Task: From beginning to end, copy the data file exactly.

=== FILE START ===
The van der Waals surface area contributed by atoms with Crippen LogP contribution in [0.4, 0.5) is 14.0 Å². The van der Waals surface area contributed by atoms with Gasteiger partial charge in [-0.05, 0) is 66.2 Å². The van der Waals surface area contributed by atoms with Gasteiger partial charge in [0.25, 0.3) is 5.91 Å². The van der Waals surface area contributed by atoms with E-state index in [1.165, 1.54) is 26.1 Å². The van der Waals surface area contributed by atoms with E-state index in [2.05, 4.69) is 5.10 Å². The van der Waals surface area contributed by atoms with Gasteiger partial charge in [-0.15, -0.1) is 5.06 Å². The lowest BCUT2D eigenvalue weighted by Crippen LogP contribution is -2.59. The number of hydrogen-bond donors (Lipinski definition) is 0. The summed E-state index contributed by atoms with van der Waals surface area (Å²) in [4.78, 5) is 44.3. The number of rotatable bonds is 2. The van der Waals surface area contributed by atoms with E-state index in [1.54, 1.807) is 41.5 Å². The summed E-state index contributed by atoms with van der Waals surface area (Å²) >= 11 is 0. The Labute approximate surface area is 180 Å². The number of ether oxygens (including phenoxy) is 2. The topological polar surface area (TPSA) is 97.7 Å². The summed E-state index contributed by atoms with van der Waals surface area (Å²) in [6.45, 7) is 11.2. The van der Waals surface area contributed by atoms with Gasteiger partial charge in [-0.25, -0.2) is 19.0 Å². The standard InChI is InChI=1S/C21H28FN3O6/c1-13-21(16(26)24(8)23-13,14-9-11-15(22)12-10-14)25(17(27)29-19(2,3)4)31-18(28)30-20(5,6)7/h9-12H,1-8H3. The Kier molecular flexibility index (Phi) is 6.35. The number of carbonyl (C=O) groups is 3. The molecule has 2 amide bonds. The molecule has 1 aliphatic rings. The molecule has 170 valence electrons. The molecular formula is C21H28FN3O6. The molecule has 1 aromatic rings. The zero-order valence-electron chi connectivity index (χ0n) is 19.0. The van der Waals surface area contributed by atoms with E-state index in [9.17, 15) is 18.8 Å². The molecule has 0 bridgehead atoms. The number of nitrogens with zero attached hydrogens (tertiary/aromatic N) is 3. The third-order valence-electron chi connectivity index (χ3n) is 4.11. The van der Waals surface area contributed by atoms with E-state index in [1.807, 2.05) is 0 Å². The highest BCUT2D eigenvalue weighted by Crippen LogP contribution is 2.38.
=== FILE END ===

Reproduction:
The van der Waals surface area contributed by atoms with Crippen LogP contribution in [0.4, 0.5) is 14.0 Å². The van der Waals surface area contributed by atoms with Gasteiger partial charge in [-0.05, 0) is 66.2 Å². The van der Waals surface area contributed by atoms with Gasteiger partial charge in [0.25, 0.3) is 5.91 Å². The van der Waals surface area contributed by atoms with E-state index in [1.165, 1.54) is 26.1 Å². The van der Waals surface area contributed by atoms with E-state index in [2.05, 4.69) is 5.10 Å². The van der Waals surface area contributed by atoms with Gasteiger partial charge in [-0.15, -0.1) is 5.06 Å². The lowest BCUT2D eigenvalue weighted by Crippen LogP contribution is -2.59. The number of hydrogen-bond donors (Lipinski definition) is 0. The summed E-state index contributed by atoms with van der Waals surface area (Å²) in [4.78, 5) is 44.3. The number of rotatable bonds is 2. The van der Waals surface area contributed by atoms with E-state index in [1.54, 1.807) is 41.5 Å². The summed E-state index contributed by atoms with van der Waals surface area (Å²) >= 11 is 0. The Labute approximate surface area is 180 Å². The number of ether oxygens (including phenoxy) is 2. The topological polar surface area (TPSA) is 97.7 Å². The summed E-state index contributed by atoms with van der Waals surface area (Å²) in [6.45, 7) is 11.2. The van der Waals surface area contributed by atoms with Gasteiger partial charge in [-0.25, -0.2) is 19.0 Å². The standard InChI is InChI=1S/C21H28FN3O6/c1-13-21(16(26)24(8)23-13,14-9-11-15(22)12-10-14)25(17(27)29-19(2,3)4)31-18(28)30-20(5,6)7/h9-12H,1-8H3. The Kier molecular flexibility index (Phi) is 6.35. The number of carbonyl (C=O) groups is 3. The molecule has 2 amide bonds. The molecule has 1 aliphatic rings. The molecule has 170 valence electrons. The molecular formula is C21H28FN3O6. The molecule has 1 aromatic rings. The zero-order valence-electron chi connectivity index (χ0n) is 19.0. The van der Waals surface area contributed by atoms with E-state index in [9.17, 15) is 18.8 Å². The molecule has 0 bridgehead atoms. The number of nitrogens with zero attached hydrogens (tertiary/aromatic N) is 3. The third-order valence-electron chi connectivity index (χ3n) is 4.11. The van der Waals surface area contributed by atoms with E-state index in [1.807, 2.05) is 0 Å². The highest BCUT2D eigenvalue weighted by Crippen LogP contribution is 2.38.